Clouds are made of tiny drops of water or small crystals of ice. Water vapor rises into the air, cooling and condensing into droplets of water, or if the air is cold enough, crystals of ice. When enough water vapor condenses into billions of ice crystals or drops of water, a cloud forms. Depending on how it forms, it becomes one of several types of clouds. The three main types found in the sky are cumulus, stratus and cirrus. They each have many derivatives.
Cumulus clouds are white and fluffy, like cotton balls in the sky. These form when warm, moist air rises quickly from the ground and cools off rapidly. They can form in clusters, and often are seen over the sea at regular intervals. A cumulus cloud may break up in about ten minutes. When they turn dark gray, they are called cumulonimbus clouds, and can produce rain, hail, or lightning. If the name has the suffix nimbus, it means precipitation.
Stratus clouds are flattened sheets of cloud that may stay in place for some time. They cause overcast weather or rain. Nimbostratus clouds are formed when air rises very slowly over a large area, and promise long steady rain. They resemble heavy gray blankets stretched out in the sky.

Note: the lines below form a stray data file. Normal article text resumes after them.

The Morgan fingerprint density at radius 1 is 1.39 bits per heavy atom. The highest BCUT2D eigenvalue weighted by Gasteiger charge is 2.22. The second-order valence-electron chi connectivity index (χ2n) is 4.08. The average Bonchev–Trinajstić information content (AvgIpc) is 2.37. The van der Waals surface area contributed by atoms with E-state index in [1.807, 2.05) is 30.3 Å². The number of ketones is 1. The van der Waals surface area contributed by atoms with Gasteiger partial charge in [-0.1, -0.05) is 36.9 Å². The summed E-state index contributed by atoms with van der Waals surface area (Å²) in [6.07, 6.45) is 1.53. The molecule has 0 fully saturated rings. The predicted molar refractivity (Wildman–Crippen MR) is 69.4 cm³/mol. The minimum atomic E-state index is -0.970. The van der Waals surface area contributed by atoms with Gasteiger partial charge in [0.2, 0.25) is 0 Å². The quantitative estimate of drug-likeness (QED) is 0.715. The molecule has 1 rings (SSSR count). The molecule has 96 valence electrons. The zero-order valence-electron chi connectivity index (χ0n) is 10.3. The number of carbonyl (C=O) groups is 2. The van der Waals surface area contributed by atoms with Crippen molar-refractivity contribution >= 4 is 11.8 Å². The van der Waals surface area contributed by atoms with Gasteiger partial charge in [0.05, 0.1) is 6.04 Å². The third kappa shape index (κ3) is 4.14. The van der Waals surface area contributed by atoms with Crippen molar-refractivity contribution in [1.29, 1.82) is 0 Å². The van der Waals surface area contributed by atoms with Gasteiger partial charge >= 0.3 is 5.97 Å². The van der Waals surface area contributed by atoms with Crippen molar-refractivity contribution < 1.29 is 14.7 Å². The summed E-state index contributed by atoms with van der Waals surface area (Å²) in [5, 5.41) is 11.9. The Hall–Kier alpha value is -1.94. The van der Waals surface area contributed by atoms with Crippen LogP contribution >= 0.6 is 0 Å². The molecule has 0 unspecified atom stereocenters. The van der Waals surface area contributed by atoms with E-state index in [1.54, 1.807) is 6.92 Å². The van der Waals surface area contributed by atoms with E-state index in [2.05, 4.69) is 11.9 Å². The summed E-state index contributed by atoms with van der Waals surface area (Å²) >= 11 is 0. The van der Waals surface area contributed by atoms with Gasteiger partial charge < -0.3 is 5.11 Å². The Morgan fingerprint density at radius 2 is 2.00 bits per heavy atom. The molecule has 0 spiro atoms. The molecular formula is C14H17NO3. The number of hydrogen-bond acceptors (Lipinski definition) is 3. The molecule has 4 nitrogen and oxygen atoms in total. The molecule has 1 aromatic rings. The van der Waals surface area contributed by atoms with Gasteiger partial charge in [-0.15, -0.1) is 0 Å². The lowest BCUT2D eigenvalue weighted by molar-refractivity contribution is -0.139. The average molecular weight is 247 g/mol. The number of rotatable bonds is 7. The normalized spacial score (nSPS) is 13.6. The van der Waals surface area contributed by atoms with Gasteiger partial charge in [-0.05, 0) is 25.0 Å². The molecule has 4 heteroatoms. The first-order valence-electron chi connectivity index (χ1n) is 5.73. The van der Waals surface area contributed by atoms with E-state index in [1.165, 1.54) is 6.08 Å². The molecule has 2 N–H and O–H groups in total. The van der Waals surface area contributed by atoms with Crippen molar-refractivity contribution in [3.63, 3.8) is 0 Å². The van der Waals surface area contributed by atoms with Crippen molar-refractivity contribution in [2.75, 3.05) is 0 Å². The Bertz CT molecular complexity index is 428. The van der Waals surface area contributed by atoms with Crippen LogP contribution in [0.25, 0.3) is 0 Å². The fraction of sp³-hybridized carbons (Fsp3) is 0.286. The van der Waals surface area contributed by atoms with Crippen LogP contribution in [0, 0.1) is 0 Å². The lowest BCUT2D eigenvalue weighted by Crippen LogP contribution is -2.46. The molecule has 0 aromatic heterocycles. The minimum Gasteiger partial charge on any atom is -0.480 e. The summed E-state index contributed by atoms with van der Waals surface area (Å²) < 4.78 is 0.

Cirrus clouds form very high in the sky, and are made up completely of ice crystals. They are wispy and light, and look a bit like feathers in the sky. If enough are in the sky that they seem to run into each other, they are called cirrostratus clouds, which look like a white veil in the sky.
Fog is similar to clouds in that they are both are made of tiny droplets of water. Clouds form much higher in the sky than fog, which forms at ground level. Fog is formed on calm, cool nights, because the ground is cold. The water vapor in the air condenses into droplets of water near the ground, filling the air with these droplets, and creating fog. These droplets of water are so small that it takes 7 trillion of them to make 1 tablespoon (14.78 ml) of water.